These and other contentious issues surrounding retainage were detailed in a recent study done for ASA entitled “Retainage Practice in the Construction Industry.” The author, Clemson University professor Dennis Bausman, PhD, says his research revealed that retainage is “still quite prevalent.” While there's a growing consensus that retainage as commonly practiced might be unfair, there's also a disconnect between owners, general contractors, and subcontractors over the need for retainage and whether it's ultimately harmful or beneficial. “In its purest form, retainage provides zero-interest financing for a project, and there's now some concern and recognition in the industry that may not be fair and may be a burden on contractors, especially as margins in the industry keep drifting downward,” Bausman says.

The study found parties remain at odds, though, about whether retainage adds costs to projects and offers protection to owners or not. “Owners don't think they're paying anything more with retainage, but 65% of contractors we surveyed said they're less likely to pursue a project where it's required,” Bausman says. “The study also found that a majority of contractors said prices would be from 2.2% to 3.6% lower if there was no retainage. Owners, however, said they didn't believe the practice raised prices.”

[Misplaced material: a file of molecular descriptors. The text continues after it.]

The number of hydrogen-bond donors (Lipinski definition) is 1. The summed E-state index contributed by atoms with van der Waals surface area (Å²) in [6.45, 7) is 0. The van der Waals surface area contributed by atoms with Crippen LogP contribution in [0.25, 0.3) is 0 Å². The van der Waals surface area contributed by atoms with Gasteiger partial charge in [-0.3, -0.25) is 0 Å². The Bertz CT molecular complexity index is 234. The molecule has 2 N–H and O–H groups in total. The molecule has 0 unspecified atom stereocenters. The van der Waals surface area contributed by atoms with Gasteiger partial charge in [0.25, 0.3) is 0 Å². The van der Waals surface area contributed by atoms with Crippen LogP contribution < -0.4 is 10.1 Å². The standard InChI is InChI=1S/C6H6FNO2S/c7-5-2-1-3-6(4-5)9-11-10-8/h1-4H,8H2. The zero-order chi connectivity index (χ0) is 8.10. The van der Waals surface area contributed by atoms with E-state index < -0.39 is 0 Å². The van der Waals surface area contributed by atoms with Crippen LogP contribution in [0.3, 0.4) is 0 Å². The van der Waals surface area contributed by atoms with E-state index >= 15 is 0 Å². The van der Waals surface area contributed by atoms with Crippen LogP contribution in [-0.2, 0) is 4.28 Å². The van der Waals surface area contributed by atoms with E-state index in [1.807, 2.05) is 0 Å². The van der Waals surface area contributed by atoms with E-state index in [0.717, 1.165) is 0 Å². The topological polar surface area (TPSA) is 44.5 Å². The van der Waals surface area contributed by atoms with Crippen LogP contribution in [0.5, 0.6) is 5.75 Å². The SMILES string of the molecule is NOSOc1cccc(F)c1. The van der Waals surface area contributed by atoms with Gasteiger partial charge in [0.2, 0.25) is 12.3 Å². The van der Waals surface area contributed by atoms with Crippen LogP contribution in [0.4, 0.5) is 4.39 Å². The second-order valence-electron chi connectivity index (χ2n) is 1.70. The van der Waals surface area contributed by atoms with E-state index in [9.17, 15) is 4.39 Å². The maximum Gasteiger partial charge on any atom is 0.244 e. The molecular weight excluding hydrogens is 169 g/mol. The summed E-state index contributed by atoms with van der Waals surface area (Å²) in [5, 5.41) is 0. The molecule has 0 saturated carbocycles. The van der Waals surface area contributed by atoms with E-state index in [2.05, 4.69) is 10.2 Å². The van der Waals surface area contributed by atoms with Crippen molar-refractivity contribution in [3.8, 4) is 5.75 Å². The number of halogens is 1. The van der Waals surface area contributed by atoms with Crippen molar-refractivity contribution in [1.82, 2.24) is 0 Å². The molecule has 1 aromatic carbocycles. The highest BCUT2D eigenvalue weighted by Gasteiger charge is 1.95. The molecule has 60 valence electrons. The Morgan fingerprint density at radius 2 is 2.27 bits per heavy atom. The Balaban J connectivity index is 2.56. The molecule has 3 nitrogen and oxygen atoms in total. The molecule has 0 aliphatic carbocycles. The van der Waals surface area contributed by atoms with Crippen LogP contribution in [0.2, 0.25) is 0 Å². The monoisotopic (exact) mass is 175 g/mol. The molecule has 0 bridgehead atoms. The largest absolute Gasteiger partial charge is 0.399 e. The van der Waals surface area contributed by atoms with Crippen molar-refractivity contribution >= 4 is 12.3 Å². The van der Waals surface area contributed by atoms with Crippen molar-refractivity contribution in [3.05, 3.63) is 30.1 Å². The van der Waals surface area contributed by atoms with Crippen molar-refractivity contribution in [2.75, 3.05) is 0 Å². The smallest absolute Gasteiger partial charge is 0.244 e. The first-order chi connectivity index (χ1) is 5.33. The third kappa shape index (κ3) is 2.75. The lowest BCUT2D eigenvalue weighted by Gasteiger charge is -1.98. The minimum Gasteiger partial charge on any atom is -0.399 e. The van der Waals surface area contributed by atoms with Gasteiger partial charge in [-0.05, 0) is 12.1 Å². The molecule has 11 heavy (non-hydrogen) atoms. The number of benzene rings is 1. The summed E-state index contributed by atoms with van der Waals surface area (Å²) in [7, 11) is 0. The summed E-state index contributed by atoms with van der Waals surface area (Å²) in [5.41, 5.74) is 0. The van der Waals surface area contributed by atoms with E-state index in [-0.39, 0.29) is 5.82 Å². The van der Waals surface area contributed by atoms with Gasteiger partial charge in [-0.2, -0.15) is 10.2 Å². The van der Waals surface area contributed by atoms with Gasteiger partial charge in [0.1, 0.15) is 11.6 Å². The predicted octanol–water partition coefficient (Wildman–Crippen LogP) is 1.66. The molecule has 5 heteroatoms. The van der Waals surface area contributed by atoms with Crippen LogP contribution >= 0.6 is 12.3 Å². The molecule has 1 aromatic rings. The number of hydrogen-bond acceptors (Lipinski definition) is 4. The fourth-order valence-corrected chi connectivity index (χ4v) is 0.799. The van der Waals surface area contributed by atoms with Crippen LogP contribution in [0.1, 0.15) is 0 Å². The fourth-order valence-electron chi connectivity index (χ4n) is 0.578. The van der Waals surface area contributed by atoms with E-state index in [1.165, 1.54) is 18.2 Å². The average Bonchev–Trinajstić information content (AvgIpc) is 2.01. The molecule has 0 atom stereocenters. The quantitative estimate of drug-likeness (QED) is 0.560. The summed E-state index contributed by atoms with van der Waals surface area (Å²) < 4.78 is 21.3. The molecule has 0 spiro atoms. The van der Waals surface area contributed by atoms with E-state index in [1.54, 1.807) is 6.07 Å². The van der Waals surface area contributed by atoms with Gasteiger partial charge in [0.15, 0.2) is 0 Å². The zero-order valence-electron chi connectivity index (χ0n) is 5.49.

Some electrical contractors, however, actually factor retainage into their prices. “We try to price it in by looking at the timeline from billing to collection, and sometimes that can be a year,” he says. “We factor in the prevailing interest rate and go from there. I think everyone tries to factor it in somehow.”

As for retainage's value as protection for owners, Bausman found owners believe it affords protection with little or no downside, encouraging “correction of defects, expedites closeout documentation, and ensures completion of the punchlist.” Contractors, on the other hand, find it an unnecessary practice that gives little or no protection to the owner, because as the study's conclusion states, “it treats good and poor performers the same, thereby providing minimal incentive to perform.”